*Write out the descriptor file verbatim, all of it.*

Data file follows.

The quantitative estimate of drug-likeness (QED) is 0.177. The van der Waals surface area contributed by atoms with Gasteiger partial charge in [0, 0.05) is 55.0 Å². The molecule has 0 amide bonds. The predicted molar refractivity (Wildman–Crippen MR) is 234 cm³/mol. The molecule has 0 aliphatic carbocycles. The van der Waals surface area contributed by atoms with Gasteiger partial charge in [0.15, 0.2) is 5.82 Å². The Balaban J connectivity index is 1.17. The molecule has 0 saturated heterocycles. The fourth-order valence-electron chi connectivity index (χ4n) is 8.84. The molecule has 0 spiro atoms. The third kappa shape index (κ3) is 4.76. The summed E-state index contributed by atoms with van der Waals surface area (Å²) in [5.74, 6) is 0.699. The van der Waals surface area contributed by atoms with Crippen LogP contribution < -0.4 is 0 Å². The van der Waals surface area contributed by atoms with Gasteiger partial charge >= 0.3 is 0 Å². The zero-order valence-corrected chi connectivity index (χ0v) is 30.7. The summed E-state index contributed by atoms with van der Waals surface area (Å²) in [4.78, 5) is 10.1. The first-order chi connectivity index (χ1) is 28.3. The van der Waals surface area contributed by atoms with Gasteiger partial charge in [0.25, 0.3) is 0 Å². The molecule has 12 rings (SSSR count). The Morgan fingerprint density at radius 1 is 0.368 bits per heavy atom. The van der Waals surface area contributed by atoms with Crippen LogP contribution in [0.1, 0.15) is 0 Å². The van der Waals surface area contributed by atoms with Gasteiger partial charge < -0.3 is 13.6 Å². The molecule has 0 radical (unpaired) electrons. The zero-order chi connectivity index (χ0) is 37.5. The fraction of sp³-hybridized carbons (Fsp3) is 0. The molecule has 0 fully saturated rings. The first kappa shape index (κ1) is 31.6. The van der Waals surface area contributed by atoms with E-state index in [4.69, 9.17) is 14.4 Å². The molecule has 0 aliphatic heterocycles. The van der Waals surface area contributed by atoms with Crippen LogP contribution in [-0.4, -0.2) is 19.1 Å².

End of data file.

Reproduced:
The quantitative estimate of drug-likeness (QED) is 0.177. The van der Waals surface area contributed by atoms with Gasteiger partial charge in [0, 0.05) is 55.0 Å². The molecule has 0 amide bonds. The predicted molar refractivity (Wildman–Crippen MR) is 234 cm³/mol. The molecule has 0 aliphatic carbocycles. The van der Waals surface area contributed by atoms with Gasteiger partial charge in [0.15, 0.2) is 5.82 Å². The Balaban J connectivity index is 1.17. The molecule has 0 saturated heterocycles. The fourth-order valence-electron chi connectivity index (χ4n) is 8.84. The molecule has 0 spiro atoms. The third kappa shape index (κ3) is 4.76. The summed E-state index contributed by atoms with van der Waals surface area (Å²) in [5.74, 6) is 0.699. The van der Waals surface area contributed by atoms with Crippen LogP contribution < -0.4 is 0 Å². The van der Waals surface area contributed by atoms with Gasteiger partial charge >= 0.3 is 0 Å². The zero-order valence-corrected chi connectivity index (χ0v) is 30.7. The summed E-state index contributed by atoms with van der Waals surface area (Å²) in [4.78, 5) is 10.1. The first-order chi connectivity index (χ1) is 28.3. The van der Waals surface area contributed by atoms with Gasteiger partial charge in [0.25, 0.3) is 0 Å². The molecule has 12 rings (SSSR count). The Morgan fingerprint density at radius 1 is 0.368 bits per heavy atom. The van der Waals surface area contributed by atoms with Crippen LogP contribution in [0.1, 0.15) is 0 Å². The van der Waals surface area contributed by atoms with Gasteiger partial charge < -0.3 is 13.6 Å². The molecule has 0 radical (unpaired) electrons. The zero-order chi connectivity index (χ0) is 37.5. The fraction of sp³-hybridized carbons (Fsp3) is 0. The molecule has 0 fully saturated rings. The first kappa shape index (κ1) is 31.6. The van der Waals surface area contributed by atoms with E-state index in [4.69, 9.17) is 14.4 Å². The molecule has 0 aliphatic heterocycles. The van der Waals surface area contributed by atoms with Crippen LogP contribution in [-0.4, -0.2) is 19.1 Å².